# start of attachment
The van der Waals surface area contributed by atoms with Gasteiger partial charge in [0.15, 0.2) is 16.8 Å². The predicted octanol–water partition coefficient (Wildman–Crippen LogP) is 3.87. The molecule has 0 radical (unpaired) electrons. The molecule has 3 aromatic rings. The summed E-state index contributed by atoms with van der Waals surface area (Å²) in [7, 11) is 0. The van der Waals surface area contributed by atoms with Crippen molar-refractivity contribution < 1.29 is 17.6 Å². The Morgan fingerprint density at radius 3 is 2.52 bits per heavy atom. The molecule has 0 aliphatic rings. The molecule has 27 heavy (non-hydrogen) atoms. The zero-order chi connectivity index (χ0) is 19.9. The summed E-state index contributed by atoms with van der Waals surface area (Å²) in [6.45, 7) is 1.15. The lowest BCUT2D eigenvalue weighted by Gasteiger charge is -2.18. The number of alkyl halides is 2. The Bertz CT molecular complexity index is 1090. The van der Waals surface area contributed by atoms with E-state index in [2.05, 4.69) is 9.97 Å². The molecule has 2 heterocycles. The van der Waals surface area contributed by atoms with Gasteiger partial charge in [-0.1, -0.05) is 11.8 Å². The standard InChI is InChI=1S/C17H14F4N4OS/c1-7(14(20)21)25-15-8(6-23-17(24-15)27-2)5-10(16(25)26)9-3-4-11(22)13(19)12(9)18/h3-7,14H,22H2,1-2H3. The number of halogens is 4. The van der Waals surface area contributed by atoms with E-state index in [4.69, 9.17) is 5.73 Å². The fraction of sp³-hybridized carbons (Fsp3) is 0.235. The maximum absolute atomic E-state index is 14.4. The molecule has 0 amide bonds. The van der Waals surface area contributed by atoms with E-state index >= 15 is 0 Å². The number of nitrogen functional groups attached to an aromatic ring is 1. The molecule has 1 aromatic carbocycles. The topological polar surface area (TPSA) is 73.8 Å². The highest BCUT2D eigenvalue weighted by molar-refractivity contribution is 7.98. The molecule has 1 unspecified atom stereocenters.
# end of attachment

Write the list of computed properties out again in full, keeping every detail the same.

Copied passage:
The van der Waals surface area contributed by atoms with Gasteiger partial charge in [0.15, 0.2) is 16.8 Å². The predicted octanol–water partition coefficient (Wildman–Crippen LogP) is 3.87. The molecule has 0 radical (unpaired) electrons. The molecule has 3 aromatic rings. The summed E-state index contributed by atoms with van der Waals surface area (Å²) in [7, 11) is 0. The van der Waals surface area contributed by atoms with Crippen molar-refractivity contribution < 1.29 is 17.6 Å². The Morgan fingerprint density at radius 3 is 2.52 bits per heavy atom. The molecule has 0 aliphatic rings. The molecule has 27 heavy (non-hydrogen) atoms. The zero-order chi connectivity index (χ0) is 19.9. The summed E-state index contributed by atoms with van der Waals surface area (Å²) in [6.45, 7) is 1.15. The lowest BCUT2D eigenvalue weighted by Gasteiger charge is -2.18. The number of alkyl halides is 2. The Bertz CT molecular complexity index is 1090. The van der Waals surface area contributed by atoms with E-state index in [2.05, 4.69) is 9.97 Å². The molecule has 2 heterocycles. The van der Waals surface area contributed by atoms with Gasteiger partial charge in [-0.1, -0.05) is 11.8 Å². The standard InChI is InChI=1S/C17H14F4N4OS/c1-7(14(20)21)25-15-8(6-23-17(24-15)27-2)5-10(16(25)26)9-3-4-11(22)13(19)12(9)18/h3-7,14H,22H2,1-2H3. The number of halogens is 4. The van der Waals surface area contributed by atoms with E-state index in [4.69, 9.17) is 5.73 Å². The fraction of sp³-hybridized carbons (Fsp3) is 0.235. The maximum absolute atomic E-state index is 14.4. The molecule has 0 amide bonds. The van der Waals surface area contributed by atoms with E-state index >= 15 is 0 Å². The number of nitrogen functional groups attached to an aromatic ring is 1. The molecule has 1 aromatic carbocycles. The topological polar surface area (TPSA) is 73.8 Å². The highest BCUT2D eigenvalue weighted by molar-refractivity contribution is 7.98. The molecule has 1 unspecified atom stereocenters.